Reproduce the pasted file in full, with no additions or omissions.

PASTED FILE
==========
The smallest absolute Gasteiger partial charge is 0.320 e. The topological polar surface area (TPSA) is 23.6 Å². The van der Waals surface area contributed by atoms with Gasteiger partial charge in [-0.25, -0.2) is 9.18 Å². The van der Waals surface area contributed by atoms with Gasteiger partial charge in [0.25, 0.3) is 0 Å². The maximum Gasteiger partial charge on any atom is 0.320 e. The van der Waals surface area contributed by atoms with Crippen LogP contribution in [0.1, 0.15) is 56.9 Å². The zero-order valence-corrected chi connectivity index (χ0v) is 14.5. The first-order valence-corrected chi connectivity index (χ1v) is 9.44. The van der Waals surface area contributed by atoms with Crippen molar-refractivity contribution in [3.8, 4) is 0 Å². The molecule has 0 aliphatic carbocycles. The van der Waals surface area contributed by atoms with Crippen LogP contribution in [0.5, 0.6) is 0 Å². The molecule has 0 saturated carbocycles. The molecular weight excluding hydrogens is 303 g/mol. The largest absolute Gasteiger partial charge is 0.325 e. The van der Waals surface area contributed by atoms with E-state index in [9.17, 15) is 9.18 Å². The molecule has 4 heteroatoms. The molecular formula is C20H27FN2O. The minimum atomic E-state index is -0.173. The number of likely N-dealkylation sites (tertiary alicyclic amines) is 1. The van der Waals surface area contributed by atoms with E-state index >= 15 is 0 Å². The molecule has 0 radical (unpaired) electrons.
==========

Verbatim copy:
The smallest absolute Gasteiger partial charge is 0.320 e. The topological polar surface area (TPSA) is 23.6 Å². The van der Waals surface area contributed by atoms with Gasteiger partial charge in [-0.25, -0.2) is 9.18 Å². The van der Waals surface area contributed by atoms with Gasteiger partial charge in [0.25, 0.3) is 0 Å². The maximum Gasteiger partial charge on any atom is 0.320 e. The van der Waals surface area contributed by atoms with Crippen LogP contribution in [0.1, 0.15) is 56.9 Å². The zero-order valence-corrected chi connectivity index (χ0v) is 14.5. The first-order valence-corrected chi connectivity index (χ1v) is 9.44. The van der Waals surface area contributed by atoms with Crippen molar-refractivity contribution in [3.8, 4) is 0 Å². The molecule has 0 aliphatic carbocycles. The van der Waals surface area contributed by atoms with Crippen LogP contribution in [0.5, 0.6) is 0 Å². The molecule has 0 saturated carbocycles. The molecular weight excluding hydrogens is 303 g/mol. The largest absolute Gasteiger partial charge is 0.325 e. The van der Waals surface area contributed by atoms with E-state index in [9.17, 15) is 9.18 Å². The molecule has 4 heteroatoms. The molecular formula is C20H27FN2O. The minimum atomic E-state index is -0.173. The number of likely N-dealkylation sites (tertiary alicyclic amines) is 1. The van der Waals surface area contributed by atoms with E-state index >= 15 is 0 Å². The molecule has 0 radical (unpaired) electrons.